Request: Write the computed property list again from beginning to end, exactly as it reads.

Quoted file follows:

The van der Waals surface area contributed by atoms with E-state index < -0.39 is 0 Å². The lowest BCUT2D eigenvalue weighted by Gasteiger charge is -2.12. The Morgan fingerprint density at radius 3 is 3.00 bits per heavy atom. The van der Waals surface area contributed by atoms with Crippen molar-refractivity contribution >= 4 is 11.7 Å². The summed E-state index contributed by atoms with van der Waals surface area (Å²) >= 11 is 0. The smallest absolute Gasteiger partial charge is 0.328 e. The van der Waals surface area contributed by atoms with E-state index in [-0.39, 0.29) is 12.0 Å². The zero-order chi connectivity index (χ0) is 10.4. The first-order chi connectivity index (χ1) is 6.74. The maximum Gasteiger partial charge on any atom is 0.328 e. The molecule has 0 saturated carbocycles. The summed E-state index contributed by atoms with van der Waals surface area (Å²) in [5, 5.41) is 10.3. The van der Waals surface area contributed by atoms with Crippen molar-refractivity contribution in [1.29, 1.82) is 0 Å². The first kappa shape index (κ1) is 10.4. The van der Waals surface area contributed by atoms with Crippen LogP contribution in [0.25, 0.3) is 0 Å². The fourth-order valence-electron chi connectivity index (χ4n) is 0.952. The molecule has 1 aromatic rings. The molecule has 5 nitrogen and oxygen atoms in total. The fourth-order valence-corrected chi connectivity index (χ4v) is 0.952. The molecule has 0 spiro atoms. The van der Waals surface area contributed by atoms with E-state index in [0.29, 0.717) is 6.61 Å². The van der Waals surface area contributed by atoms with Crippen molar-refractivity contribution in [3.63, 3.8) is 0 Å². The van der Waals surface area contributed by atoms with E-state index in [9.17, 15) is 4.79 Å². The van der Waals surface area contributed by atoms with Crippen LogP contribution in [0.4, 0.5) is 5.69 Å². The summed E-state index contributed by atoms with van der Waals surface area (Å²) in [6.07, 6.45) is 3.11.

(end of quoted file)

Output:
The van der Waals surface area contributed by atoms with E-state index < -0.39 is 0 Å². The lowest BCUT2D eigenvalue weighted by Gasteiger charge is -2.12. The Morgan fingerprint density at radius 3 is 3.00 bits per heavy atom. The van der Waals surface area contributed by atoms with Crippen molar-refractivity contribution >= 4 is 11.7 Å². The summed E-state index contributed by atoms with van der Waals surface area (Å²) >= 11 is 0. The smallest absolute Gasteiger partial charge is 0.328 e. The van der Waals surface area contributed by atoms with E-state index in [-0.39, 0.29) is 12.0 Å². The zero-order chi connectivity index (χ0) is 10.4. The first-order chi connectivity index (χ1) is 6.74. The maximum Gasteiger partial charge on any atom is 0.328 e. The molecule has 0 saturated carbocycles. The summed E-state index contributed by atoms with van der Waals surface area (Å²) in [5, 5.41) is 10.3. The van der Waals surface area contributed by atoms with Crippen molar-refractivity contribution in [1.29, 1.82) is 0 Å². The first kappa shape index (κ1) is 10.4. The van der Waals surface area contributed by atoms with Crippen LogP contribution in [0.25, 0.3) is 0 Å². The fourth-order valence-electron chi connectivity index (χ4n) is 0.952. The molecule has 1 aromatic rings. The molecule has 5 nitrogen and oxygen atoms in total. The fourth-order valence-corrected chi connectivity index (χ4v) is 0.952. The molecule has 0 spiro atoms. The van der Waals surface area contributed by atoms with E-state index in [0.29, 0.717) is 6.61 Å². The van der Waals surface area contributed by atoms with Crippen molar-refractivity contribution in [3.63, 3.8) is 0 Å². The van der Waals surface area contributed by atoms with E-state index in [9.17, 15) is 4.79 Å². The van der Waals surface area contributed by atoms with Crippen LogP contribution in [0.4, 0.5) is 5.69 Å². The summed E-state index contributed by atoms with van der Waals surface area (Å²) in [6.07, 6.45) is 3.11.